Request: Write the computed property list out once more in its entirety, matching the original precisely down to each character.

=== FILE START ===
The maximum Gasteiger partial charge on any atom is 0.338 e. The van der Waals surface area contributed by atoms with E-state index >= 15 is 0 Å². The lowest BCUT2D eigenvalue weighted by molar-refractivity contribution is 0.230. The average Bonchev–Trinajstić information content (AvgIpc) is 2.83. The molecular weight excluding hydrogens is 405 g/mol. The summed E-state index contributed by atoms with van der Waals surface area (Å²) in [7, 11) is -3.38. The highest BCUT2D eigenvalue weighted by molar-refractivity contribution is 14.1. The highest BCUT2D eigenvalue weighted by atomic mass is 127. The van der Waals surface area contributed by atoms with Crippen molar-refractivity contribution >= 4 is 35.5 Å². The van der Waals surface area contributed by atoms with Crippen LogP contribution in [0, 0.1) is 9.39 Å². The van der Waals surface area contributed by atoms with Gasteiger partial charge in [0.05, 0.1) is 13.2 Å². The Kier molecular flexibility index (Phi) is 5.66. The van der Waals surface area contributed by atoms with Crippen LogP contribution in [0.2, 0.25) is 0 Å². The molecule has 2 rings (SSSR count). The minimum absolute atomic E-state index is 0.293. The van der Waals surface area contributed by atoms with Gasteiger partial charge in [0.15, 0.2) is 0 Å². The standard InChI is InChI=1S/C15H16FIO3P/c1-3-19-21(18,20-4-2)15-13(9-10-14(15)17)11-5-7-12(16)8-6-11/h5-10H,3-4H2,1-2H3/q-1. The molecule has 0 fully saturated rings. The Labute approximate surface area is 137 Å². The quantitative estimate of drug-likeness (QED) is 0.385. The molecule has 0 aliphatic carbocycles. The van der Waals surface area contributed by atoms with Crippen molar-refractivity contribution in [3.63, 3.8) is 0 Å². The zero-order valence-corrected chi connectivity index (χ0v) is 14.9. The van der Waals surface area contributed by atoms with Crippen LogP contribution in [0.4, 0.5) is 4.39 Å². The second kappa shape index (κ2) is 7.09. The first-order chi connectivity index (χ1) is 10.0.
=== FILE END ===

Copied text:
The maximum Gasteiger partial charge on any atom is 0.338 e. The van der Waals surface area contributed by atoms with E-state index >= 15 is 0 Å². The lowest BCUT2D eigenvalue weighted by molar-refractivity contribution is 0.230. The average Bonchev–Trinajstić information content (AvgIpc) is 2.83. The molecular weight excluding hydrogens is 405 g/mol. The summed E-state index contributed by atoms with van der Waals surface area (Å²) in [7, 11) is -3.38. The highest BCUT2D eigenvalue weighted by molar-refractivity contribution is 14.1. The highest BCUT2D eigenvalue weighted by atomic mass is 127. The van der Waals surface area contributed by atoms with Crippen molar-refractivity contribution >= 4 is 35.5 Å². The van der Waals surface area contributed by atoms with Crippen LogP contribution in [0, 0.1) is 9.39 Å². The van der Waals surface area contributed by atoms with Gasteiger partial charge in [0.05, 0.1) is 13.2 Å². The Kier molecular flexibility index (Phi) is 5.66. The van der Waals surface area contributed by atoms with Crippen LogP contribution in [0.2, 0.25) is 0 Å². The molecule has 2 rings (SSSR count). The minimum absolute atomic E-state index is 0.293. The van der Waals surface area contributed by atoms with Gasteiger partial charge in [0.15, 0.2) is 0 Å². The standard InChI is InChI=1S/C15H16FIO3P/c1-3-19-21(18,20-4-2)15-13(9-10-14(15)17)11-5-7-12(16)8-6-11/h5-10H,3-4H2,1-2H3/q-1. The molecule has 0 fully saturated rings. The Labute approximate surface area is 137 Å². The quantitative estimate of drug-likeness (QED) is 0.385. The molecule has 0 aliphatic carbocycles. The van der Waals surface area contributed by atoms with Crippen molar-refractivity contribution in [3.63, 3.8) is 0 Å². The zero-order valence-corrected chi connectivity index (χ0v) is 14.9. The van der Waals surface area contributed by atoms with Crippen LogP contribution in [0.4, 0.5) is 4.39 Å². The second kappa shape index (κ2) is 7.09. The first-order chi connectivity index (χ1) is 10.0.